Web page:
Sunday, October 05, 2008

environmental enlightening for victorian councils

I was very pleased to attend the Municipal Association of Victoria’s (MAV) Environment Policy Forum held in Melbourne last Thursday. The one day forum focussed on current climate change science, the role of local government in planning for climate change and presented a number of alternative technologies to assist councils to adapt to the shifting climate. Gavin Jennings, the Minister for Environment and Climate Change, also spoke at the forum. I have no doubt the climate change is the biggest issue facing us locally and globally and I was keen to learn more from a local government perspective.

The science presented by Kevin Hennessy, Principal Research Scientist with CAWCR, was compelling. Currently climate movement is tracking at the high end of the IPCC projections. Kevin reported that 2007 was the warmest year on record with average temperatures for Victoria increasing by .8 oC (maximum) and .4 oC (minimum). Our rainfall has declined 13% but telling in that is that there has been a decline of 28% rainfall in the autumn rain period. There has been a 37% drop in inflows to Melbourne Dams and no likelihood of high inflow years anymore.

The reality of climate change means we need to start changing the way we approach water security, bush fire readiness and agricultural practices. This is something I have been mindful of when making decisions about the future direction of Yarra Ranges.

Trevor Budge, Senior Lecturer at La Trobe focussed on two major issues that local government can plan for, health and food. Local government has a significant role to play in designing towns for healthy outcomes, this means more paths and more walkable townships. I couldn’t agree more and if I’m re-elected in November I will be focussing very specifically on making our towns more walkable. A telling fact from Trevor was that every additional 1 km walked translates to a 4.8% reduction in the likelihood of obesity.

Trevor went on to talk about how most countries around the world produce 35% of their food inside urban areas, in Australia we produce 23% on the urban fringe, in Victoria this figure drops to 13.34%. Given our location Yarra Ranges has a major role to play being a local food producer to Melbourne and I have always voted to ensure our agricultural areas are protected from inappropriate development.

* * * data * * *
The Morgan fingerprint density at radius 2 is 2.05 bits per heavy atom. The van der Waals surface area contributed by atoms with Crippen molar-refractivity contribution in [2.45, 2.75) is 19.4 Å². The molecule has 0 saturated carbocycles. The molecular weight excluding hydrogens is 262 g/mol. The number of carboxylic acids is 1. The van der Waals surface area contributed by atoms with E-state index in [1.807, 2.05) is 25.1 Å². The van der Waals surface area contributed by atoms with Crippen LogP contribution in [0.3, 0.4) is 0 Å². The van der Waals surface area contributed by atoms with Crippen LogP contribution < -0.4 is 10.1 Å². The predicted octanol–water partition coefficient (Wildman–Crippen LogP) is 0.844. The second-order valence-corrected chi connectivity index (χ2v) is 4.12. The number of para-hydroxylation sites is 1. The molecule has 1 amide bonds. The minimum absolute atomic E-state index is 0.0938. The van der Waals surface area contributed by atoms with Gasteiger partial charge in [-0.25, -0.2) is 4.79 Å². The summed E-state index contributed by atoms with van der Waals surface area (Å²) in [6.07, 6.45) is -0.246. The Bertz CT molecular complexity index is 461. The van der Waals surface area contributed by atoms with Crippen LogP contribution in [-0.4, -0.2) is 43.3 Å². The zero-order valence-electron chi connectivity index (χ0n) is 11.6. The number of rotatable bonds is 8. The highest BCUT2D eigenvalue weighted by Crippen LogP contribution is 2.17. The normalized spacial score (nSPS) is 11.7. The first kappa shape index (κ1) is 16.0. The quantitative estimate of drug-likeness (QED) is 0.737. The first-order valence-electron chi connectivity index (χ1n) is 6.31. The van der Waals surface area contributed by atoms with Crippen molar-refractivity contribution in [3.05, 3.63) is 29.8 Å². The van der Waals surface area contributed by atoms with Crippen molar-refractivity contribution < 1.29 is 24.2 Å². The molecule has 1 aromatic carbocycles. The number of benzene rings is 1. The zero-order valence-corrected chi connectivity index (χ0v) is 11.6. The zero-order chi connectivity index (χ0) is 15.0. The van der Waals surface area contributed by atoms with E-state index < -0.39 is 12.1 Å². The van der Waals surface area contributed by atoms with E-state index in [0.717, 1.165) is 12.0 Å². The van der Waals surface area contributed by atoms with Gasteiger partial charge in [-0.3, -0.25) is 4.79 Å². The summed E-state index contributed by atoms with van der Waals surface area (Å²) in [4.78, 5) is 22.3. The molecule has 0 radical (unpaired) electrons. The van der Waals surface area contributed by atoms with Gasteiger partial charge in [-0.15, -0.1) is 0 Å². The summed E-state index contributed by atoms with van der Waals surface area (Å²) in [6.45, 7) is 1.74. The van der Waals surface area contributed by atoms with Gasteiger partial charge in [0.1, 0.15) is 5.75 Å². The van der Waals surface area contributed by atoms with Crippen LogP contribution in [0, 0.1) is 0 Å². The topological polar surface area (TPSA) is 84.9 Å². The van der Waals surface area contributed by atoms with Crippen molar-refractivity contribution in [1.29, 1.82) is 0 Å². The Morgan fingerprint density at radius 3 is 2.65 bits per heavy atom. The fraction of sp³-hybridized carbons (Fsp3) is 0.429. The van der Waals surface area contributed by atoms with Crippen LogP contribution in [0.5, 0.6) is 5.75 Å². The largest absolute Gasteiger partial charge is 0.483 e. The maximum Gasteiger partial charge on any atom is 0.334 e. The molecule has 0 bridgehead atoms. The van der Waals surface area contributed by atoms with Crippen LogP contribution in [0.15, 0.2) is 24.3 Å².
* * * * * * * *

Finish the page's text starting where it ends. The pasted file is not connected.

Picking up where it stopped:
Then Mike Ritchie from SITA spoke about waste, carbon trading and the impact on local government. It is highly likely that waste will be included in the Federal Government’s Carbon Pollution Reduction Scheme which means greater costs for councils unless they start to reduce emissions from their garbage collection services.

Mike specifically addressed organics (food, timber, green waste and paper) in the waste stream and their major contribution to greenhouse gas emissions through the production of methane. Mike suggests we need a new way to handle these organics through composting or methane digestion. By doing this councils would play a major role in decreasing greenhouse gas emissions generated by landfills. I am very keen to pursue this as an option for Yarra Ranges.

Minister Jennings talked about the development of zero emission zones, a program of retrofitting commercial buildings and the development of the Land & Biodiversity paper among other things. These things can’t come soon enough, however I would like to see climate change incorporated into planning schemes and building codes, and if re-elected I will continue to advocate for their inclusion.

There is no doubt that climate change is the biggest issue facing us, but it is a time of great opportunity and new prospects. Home grown business, community based agriculture, telecommuting, local tourism, decentralised water and power generation are all options for us in the Dandenongs.

The home vegie patch is one of the small ways you can be part of the solution to climate change. Growing vegies is a great way to reduce 'food miles' on your dinner plate and nothing beats a home grown tomatoe!

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